SIMMONS: Yes in this election all bets are off. It looks like younger voters are showing up in unprecedented numbers. They are really providing the backbone for Barack Obama's candidacy.
To get back to Paul's point a little bit, the one thing that we are starting to see is this is a two-tiered election. One, who wins the popular vote but also who wins the delegates.
A lot of those African American communities are going to give more delegates because they're more traditionally Democratic. You may see something that happens where Senator Clinton wins the popular vote perhaps and Barack Obama wins the delegate count. So then we've got a little bit of a wash going on in Texas.
BLITZER: I think a lot of people are coming to the conclusion, correct me if I'm wrong, this is going to go on beyond tonight irrespective of what happens.
BEGALA: I think so. I think it's very likely. We'll hear what voters say. Let's let them finish voting. But what I keep hearing them say and I was in Texas on Thursday. They're not saying let's end this. Let's stop this. They sound like Howard Dean, the party chairman, who you interviewed a little while ago.
They think it's great. It's fun. Everywhere these two go they register more Democrats. They raise more money. They get more volunteers. They're not trashing each other. There's the occasional shot back and forth. That's what politics is. That's good, too. It toughens them up. I don't hear a lot of people saying I want to wrap this up.
BLITZER: What do you think, Jamal?
SIMMONS: Well, I think if Hillary Clinton gets out a small win in Ohio and Texas it will be like punctuation tawny fill seeing his shadow.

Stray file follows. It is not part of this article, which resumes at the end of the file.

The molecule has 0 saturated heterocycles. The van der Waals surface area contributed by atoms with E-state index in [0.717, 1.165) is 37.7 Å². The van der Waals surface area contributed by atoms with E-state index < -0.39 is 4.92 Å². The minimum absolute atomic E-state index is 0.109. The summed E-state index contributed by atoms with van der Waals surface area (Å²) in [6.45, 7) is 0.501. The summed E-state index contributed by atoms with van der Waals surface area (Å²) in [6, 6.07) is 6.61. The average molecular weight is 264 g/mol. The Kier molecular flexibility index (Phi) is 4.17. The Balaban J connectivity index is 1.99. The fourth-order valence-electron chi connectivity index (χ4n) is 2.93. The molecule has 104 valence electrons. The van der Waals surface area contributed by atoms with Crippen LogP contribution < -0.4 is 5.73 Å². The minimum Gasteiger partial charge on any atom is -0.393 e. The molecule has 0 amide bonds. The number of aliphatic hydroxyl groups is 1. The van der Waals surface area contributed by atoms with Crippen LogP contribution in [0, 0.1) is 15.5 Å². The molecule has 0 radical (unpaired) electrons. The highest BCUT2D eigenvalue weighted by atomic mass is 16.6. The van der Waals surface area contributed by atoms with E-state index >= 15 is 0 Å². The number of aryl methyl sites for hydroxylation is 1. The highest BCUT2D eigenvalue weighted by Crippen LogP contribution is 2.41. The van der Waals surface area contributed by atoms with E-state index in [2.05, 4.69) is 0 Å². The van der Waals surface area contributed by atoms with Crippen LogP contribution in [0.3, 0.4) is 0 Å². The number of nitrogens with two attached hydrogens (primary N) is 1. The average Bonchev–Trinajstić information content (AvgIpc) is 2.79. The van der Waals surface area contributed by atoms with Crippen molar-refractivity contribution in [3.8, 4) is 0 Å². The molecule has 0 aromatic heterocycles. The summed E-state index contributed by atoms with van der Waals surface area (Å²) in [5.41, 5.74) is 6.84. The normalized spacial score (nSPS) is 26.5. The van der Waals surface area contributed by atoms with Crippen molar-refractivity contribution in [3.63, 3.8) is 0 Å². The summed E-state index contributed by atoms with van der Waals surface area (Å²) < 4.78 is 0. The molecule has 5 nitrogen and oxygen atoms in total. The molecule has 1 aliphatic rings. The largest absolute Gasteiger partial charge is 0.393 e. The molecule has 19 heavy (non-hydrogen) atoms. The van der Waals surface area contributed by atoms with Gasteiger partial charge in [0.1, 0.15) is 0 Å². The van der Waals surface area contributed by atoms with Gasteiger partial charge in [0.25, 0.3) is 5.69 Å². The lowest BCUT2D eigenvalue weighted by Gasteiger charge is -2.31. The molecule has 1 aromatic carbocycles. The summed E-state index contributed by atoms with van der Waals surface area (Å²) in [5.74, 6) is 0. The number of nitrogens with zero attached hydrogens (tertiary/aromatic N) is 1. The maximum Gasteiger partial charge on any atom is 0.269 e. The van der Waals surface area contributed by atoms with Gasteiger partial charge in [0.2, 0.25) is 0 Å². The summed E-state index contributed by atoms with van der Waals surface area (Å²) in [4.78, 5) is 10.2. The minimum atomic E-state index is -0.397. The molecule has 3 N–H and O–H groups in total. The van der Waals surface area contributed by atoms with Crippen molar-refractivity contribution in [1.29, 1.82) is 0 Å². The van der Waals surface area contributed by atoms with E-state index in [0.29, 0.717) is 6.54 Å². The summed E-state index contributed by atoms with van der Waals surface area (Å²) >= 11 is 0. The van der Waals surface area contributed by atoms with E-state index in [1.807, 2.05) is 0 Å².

BEGALA: Are you kidding me? Six more weeks?
SIMMONS: Sitting here in the nice suits in the studio it's fine. For those people who are doing the field work out in Texas it's tiring.
BLITZER: For the political news junkies out there, and they are millions and millions of them. They're excited. They're energized. They want to see this go on, at least for now.
We'll see what happens. All right, guys. Thanks very much.
If you're one of those political news junkies, CNNPolitics.com is the place for you. You can actually check out our new interactive delegate counter game where you can play real-time what if scenarios with delegates and superdelegates.
You can see how today's primaries could affect the race all at CNNPolitics.com. You can actually be John King and go to that board and see what's happening county by county in these various states. Go to CNNPolitics.com. That's the place to go. You can read my daily blog post there as well.
We're now less than 90 minutes away from the first polls closing in today's critical primaries. We're getting more exit poll results. Bill Schneider going through the hard numbers. He's going to standby to follow up. You'll see what we're learning.
Also, we're going to show you how it all could play out depending on how the numbers fall in Texas, Ohio, Rhode Island and Vermont.
Stay with us. You're in THE SITUATION ROOM.
BLITZER: A lot is riding on today's results. In fact, everything may be riding on the results of both races.
Let's bring in chief national correspondent John King. He's looking at this, specifically at Texas.
Last hour we looked at Ohio. Texas is a critical state.